Rude Awakening: Memes as Dialectical Images >

Benjamin argued that “the realization of dream elements, in the course of waking up, is the paradigm of dialectical thinking” which leads him to claim that “every epoch, in fact, not only dreams the one to follow but, in thus dreaming, precipitates its awakening.”9 Benjamin’s writing is steeped in metaphors of sleep, or awakening and of “the continuous hope for the sudden ‘shock’ and ‘flash’ of insight”.10 His project was to develop a secular messianic iconodulism, a political theology in which the dialectical image was imagined to contain a genuinely revolutionary potential encoded in its esoteric kernel. In the dilapidated corridors of the 19th C Parisian arcades, filled with odd, magic commodities, the march of progress appeared to Benjamin as fractured, opening onto an ur-time of collective redemption that he imagined as embedded within these neglected artifacts.



Alienocene, the Journal of the First Outernational. >

Theoretical, artistic, political, and scientific, Alienocene is an electronic journal that gathers texts, sounds, and images seeking to reshape the relation between the human and the inhuman, the terrestrial and the extraterrestrial, the near and the distant, what is familiar to us and what persists in remaining – despite everything – alien.

Aliens, foreigners, exiles: the figures of the Alienocene are cosmological as well as political, they go beyond the framework of the Anthropocene and the quasi-incestuous relationship that anthropos maintains with the Earth. Against the sedentary nature of the Anthropocene, the electronic journal Alienocene seeks to promote – through poems, literary and philosophical writings, musical and video compositions – an existentialwandering: we are strangers to the world in the world and our existential alien-ness tries to dismantle any economic alienation.



Karl Marx >

As said before, Marx’s theory of classes is based on the recognition that in each class society, part of society (the ruling class) appropriates the social surplus product. But that surplus product can take three essentially different forms (or a combination of them). It can take the form of straightforward unpaid surplus labour, as in the slave mode of production, early feudalism or some sectors of the Asiatic mode of production (unpaid corvée labour for the Empire). It can take the form of goods appropriated by the ruling class in the form of use-values pure and simple (the products of surplus labour), as under feudalism when feudal rent is paid in a certain amount of produce (produce rent) or in its more modern remnants, such as sharecropping. And it can take a money form, like money-rent in the final phases of feudalism, and capitalist profits. Surplus-value is essentially just that: the money form of the social surplus product or, what amounts to the same, the money product of surplus labour. It has therefore a common root with all other forms of surplus product: unpaid labour…



Commodification >

In other words, genealogy. In any event, it seems to me that the three-fold dynamics of dialectical forms are easily established, from Lockean liberalism (with its three temporal orders of the contract) to Marx’s critical diagram of political economy: exchange value, surplus value, value. The crucial ‘third term,’ the specificity of capitalism, is surplus value, not commodification.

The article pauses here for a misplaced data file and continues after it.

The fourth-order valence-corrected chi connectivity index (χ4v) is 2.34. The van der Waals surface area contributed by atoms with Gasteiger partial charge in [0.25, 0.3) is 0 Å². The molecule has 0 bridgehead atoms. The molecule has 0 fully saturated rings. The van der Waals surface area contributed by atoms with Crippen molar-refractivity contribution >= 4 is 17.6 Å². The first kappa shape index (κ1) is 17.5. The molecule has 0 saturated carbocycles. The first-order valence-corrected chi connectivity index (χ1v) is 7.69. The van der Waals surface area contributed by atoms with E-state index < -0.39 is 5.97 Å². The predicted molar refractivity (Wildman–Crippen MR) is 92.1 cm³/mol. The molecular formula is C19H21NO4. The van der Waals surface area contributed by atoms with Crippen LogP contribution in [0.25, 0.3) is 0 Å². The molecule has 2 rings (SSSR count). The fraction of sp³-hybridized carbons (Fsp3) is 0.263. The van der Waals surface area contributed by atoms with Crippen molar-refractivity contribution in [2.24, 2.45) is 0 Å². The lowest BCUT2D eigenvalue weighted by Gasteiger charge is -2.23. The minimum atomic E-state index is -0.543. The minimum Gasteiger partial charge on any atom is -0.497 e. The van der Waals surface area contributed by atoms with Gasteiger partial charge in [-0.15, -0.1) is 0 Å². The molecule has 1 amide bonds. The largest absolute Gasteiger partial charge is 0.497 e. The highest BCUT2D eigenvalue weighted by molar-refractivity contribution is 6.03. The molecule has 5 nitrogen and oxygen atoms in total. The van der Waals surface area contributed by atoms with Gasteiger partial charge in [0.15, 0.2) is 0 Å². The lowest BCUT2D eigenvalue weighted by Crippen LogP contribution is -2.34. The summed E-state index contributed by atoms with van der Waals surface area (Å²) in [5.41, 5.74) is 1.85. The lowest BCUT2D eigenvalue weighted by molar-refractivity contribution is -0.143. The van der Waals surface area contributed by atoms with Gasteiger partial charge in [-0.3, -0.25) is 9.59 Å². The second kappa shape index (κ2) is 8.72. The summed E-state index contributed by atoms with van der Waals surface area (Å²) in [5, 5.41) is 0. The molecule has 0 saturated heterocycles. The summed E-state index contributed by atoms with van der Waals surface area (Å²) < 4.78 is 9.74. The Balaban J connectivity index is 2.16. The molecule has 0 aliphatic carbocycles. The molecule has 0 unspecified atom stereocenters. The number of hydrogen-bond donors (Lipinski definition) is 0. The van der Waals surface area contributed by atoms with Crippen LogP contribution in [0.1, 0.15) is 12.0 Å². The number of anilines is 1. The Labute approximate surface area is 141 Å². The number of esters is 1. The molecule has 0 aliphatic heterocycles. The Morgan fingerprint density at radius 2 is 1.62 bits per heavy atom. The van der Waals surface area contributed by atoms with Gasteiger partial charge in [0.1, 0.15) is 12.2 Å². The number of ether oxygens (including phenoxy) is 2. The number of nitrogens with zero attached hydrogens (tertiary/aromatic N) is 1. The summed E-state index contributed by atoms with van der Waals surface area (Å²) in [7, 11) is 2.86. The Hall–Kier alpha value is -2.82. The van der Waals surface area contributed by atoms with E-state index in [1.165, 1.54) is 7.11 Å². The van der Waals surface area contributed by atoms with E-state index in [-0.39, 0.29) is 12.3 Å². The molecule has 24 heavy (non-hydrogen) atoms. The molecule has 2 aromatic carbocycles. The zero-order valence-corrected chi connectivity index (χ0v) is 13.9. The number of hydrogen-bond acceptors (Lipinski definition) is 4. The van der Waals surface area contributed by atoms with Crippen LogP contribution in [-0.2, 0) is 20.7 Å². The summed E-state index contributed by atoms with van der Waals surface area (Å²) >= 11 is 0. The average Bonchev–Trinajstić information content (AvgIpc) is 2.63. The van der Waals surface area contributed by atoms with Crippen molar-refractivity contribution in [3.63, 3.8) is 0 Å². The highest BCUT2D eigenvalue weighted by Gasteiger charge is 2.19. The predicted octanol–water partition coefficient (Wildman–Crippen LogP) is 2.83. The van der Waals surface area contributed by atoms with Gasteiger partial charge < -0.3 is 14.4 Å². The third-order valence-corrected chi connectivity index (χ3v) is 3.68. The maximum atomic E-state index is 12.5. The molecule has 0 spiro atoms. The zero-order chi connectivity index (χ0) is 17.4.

How to Be an Unprofessional Artist

To be amateurs, dabblers, dilettantes.

An amateur is filled with love beyond compensation, the dabblers fearlessly go places they don’t belong, the dilettantes happily lack the hidebound pretensions of experts. When we step out of the imposed confines of professionalism, we can be as open as students, able to flirt with other modes, to seek knowledge, experience, and value in our lives without limits.

Stripped away of institutional validation and the pressures of the market, we are free to be human, to be artists, to be unprofessional.



AR March 2018 Feature Irredeemable Form / Features / ArtReview

Among critics of the original event, Boris Rhein – minister of higher education, research and the arts for Hesse, the state in which Documenta is based – argued that ‘any comparison to the Holocaust cannot be allowed, as the crimes of the Nazis were unique’. While it is impossible to disagree with such a sentiment – which points fundamentally to the difficulty in doing justice via art to the specificity and magnitude of the Holocaust as an event – the difficulty in responding to the renewed threat of racialist supremacy without recourse to artistic statements should be recognised. It would appear that in the artworld we are prevented from entering into the fullness of a debate on the resurgence of a white-supremacist politics by our own rectitude. On this note it is worth recalling that twentieth-century German philosopher Theodor Adorno’s famous injunction on the writing of poetry after Auschwitz was followed with the proviso that we should continue to try to make art anyhow, as a challenge to the cynicism of the rightwing. While Adorno favoured an abstract art, which was as such able to circumvent the difficulties of directly representing human suffering, he was writing as a survivor of the Holocaust, who fled his homeland to the UK and then the United States to avoid persecution. As such, Adorno wrote of the best course of action once all opposition to rightwing racialist tyranny had failed and the worst had already happened. Today we face the problem of looking back to a past that we must do justice to while at the same time having at our disposal the full range of available rhetorical and artistic devices in order to counter the far right. As it stands, the sensitivity of the topic often leaves art professionals and academics hamstrung when facing rightwing imagery.